A tree continues to breathe even when it is ‘dead,’ after it has been cut away from its roots. Each tree possesses
its own unique grain and individuality because it breathes in a way that is unlike any other; it has its own soul.
There is a man who reincarnates life for each tree he touches by listening to its soul and, in return, offering the
most magnificent metamorphosis of form he can create so that the tree’s essence may still embody a natural being.
His name is Park Chan-soo, Master Wood Sculptor.

Each piece of wood has a distinctive texture; therefore, when it is carved, its spirit is also idiosyncratic. If a Buddhist
wood sculptor holds a piece of hard Zelkova wood in his hands, he may want to carve it into a Diamond Guardian,
or one of the Four Heavenly Kings because its tough and strong texture tells him so. However, if he holds a piece of
soft wood, he will be inspired to shape the figure of a heavenly lady or, more likely, the Buddhist Goddess of Mercy.
Park Chan-soo has the wonderful ability to feel the soul of the wood; thus, he never tries to force the laws of
nature and always strives to carve what the wood wants him to create. Through his intensely deep conversations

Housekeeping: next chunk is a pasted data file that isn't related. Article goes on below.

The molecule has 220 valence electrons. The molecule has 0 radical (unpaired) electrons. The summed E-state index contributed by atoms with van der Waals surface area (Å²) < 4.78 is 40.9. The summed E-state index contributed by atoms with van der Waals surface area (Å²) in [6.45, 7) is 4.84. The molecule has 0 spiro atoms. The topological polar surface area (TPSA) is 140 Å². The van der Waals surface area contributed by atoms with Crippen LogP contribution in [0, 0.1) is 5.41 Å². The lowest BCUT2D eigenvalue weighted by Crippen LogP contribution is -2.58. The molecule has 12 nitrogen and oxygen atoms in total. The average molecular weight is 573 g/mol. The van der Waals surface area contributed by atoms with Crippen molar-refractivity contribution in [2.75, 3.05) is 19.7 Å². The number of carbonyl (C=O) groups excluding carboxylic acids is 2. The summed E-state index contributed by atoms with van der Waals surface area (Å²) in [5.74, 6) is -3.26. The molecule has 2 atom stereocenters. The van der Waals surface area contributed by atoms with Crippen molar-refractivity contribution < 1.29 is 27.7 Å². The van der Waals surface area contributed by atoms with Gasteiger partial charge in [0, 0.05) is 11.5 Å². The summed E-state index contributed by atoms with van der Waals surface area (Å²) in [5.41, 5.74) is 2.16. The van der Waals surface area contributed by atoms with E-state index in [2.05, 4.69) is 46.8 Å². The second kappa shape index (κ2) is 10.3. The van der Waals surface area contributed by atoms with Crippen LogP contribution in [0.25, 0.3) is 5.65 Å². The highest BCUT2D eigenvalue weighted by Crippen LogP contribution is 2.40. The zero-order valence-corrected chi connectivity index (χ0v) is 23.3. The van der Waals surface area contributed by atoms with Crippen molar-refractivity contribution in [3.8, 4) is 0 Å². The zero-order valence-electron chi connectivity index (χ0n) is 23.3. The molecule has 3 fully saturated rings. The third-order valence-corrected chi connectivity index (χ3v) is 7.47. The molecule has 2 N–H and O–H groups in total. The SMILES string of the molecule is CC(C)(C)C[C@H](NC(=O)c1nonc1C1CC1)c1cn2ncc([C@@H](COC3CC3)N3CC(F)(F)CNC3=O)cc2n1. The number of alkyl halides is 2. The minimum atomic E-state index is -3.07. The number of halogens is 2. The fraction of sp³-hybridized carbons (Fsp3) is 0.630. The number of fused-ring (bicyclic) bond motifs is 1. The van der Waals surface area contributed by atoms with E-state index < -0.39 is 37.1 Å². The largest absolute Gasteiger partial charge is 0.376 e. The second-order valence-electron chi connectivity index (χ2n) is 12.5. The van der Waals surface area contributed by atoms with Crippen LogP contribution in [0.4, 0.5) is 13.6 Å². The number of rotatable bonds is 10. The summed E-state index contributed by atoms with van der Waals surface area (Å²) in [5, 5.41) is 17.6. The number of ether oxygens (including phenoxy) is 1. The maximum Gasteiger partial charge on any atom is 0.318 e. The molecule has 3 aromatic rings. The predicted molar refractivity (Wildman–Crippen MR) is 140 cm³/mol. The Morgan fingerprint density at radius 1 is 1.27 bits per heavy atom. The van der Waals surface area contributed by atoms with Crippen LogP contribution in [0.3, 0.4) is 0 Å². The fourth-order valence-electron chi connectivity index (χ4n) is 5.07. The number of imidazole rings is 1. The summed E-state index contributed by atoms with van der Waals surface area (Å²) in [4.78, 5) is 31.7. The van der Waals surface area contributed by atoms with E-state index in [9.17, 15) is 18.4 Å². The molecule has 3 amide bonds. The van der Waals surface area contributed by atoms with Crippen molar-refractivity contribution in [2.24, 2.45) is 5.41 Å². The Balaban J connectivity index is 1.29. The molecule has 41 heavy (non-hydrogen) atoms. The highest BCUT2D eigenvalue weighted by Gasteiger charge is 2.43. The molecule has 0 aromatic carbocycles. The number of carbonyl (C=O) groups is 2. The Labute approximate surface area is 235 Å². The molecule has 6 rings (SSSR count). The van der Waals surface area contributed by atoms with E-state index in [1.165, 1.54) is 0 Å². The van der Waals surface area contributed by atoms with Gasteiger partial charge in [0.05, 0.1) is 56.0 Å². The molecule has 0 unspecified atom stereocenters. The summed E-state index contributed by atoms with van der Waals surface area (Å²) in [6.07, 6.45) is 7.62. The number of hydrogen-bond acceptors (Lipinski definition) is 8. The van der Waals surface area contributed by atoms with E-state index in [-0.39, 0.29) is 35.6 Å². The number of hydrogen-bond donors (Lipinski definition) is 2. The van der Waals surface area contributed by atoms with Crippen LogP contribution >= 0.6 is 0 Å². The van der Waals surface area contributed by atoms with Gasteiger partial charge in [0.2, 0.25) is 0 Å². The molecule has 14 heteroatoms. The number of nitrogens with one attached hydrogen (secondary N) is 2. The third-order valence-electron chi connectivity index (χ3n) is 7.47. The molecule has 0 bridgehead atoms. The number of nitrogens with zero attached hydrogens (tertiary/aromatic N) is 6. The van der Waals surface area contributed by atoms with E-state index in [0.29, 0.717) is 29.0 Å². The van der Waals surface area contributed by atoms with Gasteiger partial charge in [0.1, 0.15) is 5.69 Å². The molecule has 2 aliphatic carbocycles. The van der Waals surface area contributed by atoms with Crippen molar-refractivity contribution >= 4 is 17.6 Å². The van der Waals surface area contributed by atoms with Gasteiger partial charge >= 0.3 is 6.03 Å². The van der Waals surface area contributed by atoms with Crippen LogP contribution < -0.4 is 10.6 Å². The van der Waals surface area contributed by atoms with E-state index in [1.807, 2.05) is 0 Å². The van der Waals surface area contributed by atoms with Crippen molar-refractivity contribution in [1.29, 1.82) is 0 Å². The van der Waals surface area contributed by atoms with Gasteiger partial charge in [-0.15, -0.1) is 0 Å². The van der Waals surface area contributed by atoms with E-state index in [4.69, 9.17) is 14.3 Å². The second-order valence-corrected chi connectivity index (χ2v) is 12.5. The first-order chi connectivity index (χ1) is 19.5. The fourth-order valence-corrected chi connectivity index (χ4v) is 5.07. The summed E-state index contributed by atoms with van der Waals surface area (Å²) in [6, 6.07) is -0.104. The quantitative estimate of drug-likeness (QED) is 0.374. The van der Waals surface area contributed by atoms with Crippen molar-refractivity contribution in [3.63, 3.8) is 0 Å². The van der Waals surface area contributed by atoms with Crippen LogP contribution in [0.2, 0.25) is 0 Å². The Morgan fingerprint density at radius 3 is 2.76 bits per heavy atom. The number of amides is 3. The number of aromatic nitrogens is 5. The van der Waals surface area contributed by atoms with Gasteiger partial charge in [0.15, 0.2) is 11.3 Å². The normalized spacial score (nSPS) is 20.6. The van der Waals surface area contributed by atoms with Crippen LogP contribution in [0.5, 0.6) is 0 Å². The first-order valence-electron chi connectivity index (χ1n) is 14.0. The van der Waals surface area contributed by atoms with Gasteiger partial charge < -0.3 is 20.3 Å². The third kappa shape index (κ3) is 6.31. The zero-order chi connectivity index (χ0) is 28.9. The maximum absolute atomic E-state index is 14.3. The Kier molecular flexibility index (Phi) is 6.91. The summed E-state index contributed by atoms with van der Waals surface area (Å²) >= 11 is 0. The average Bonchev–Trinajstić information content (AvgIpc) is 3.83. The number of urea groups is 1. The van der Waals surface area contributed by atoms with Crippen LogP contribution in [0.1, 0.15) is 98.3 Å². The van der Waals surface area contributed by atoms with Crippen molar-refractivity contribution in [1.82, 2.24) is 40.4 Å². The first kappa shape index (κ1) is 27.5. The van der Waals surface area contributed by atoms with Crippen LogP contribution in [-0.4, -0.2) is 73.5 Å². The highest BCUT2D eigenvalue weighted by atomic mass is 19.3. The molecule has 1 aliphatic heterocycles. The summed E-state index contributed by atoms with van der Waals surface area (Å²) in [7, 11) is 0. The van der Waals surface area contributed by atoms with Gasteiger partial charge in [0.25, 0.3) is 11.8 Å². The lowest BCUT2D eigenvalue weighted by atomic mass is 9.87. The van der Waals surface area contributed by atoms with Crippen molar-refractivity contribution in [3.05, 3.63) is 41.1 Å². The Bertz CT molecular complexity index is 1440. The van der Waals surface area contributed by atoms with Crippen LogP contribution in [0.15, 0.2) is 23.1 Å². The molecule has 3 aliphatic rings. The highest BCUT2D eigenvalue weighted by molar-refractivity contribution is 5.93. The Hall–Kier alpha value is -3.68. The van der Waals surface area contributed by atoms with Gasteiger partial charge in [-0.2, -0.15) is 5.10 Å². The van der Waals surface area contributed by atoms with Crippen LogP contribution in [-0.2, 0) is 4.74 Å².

with the wood, he follows its wishes and gives it a new everlasting life for thousands of years to come.

The art of sculpting wood dates back to the prehistoric age. In Korea, jangseung, or wooden
‘Village Guardians,’ are regarded as one of the earliest examples of nonfigurative art, in which
a human figure is expressed in a highly compressed form. These wooden totem poles, erected
in groups or pairs at the entrance of Buddhist temples or villages, were worshiped as village
guardians and were also used as landmarks for travelers. Sotdae, long wooden poles with one or
more birds on top, were considered mediums between this world and the next, an ancient belief we can contemplate today
just by gazing at their earthly forms soaring high into the sky. In Dangun mythology (Dangun was the founder of Korea),
sotdae became a passage by which the gods descended from heaven. As they were also erected at the entrance to villages,
often alongside the jangseung, sotdae were treated as village guardians as well, although some used them according to the
feng shui belief to ‘fill what is empty’ (boheo) and for protection from evil forces and natural disasters such as fire.

The tradition of woodcarving in ancient Korean society, which was largely related with shamanistic beliefs,
entered a new, higher dimension when Buddhism was introduced to Korea during the Three Kingdoms Period
(57 B.C.-668 A.D., the period when the three ancient Korean kingdoms, Koguryo, Baekje and Silla, rivaled each other).
Many of the Buddha statues from this era were made of stone or wood, or were bronze-gilt, but very few,
if any, wooden statues survived the subsequent wars that devastated the nation. In Korea, a sculptor of
Buddha images is called a bulmo, or ‘a mother of Buddha.’ This title signifies that the act of giving physical form to
the holy Lord Buddha not only needs exceptional carving and aesthetic skills, but also a profound religious piety,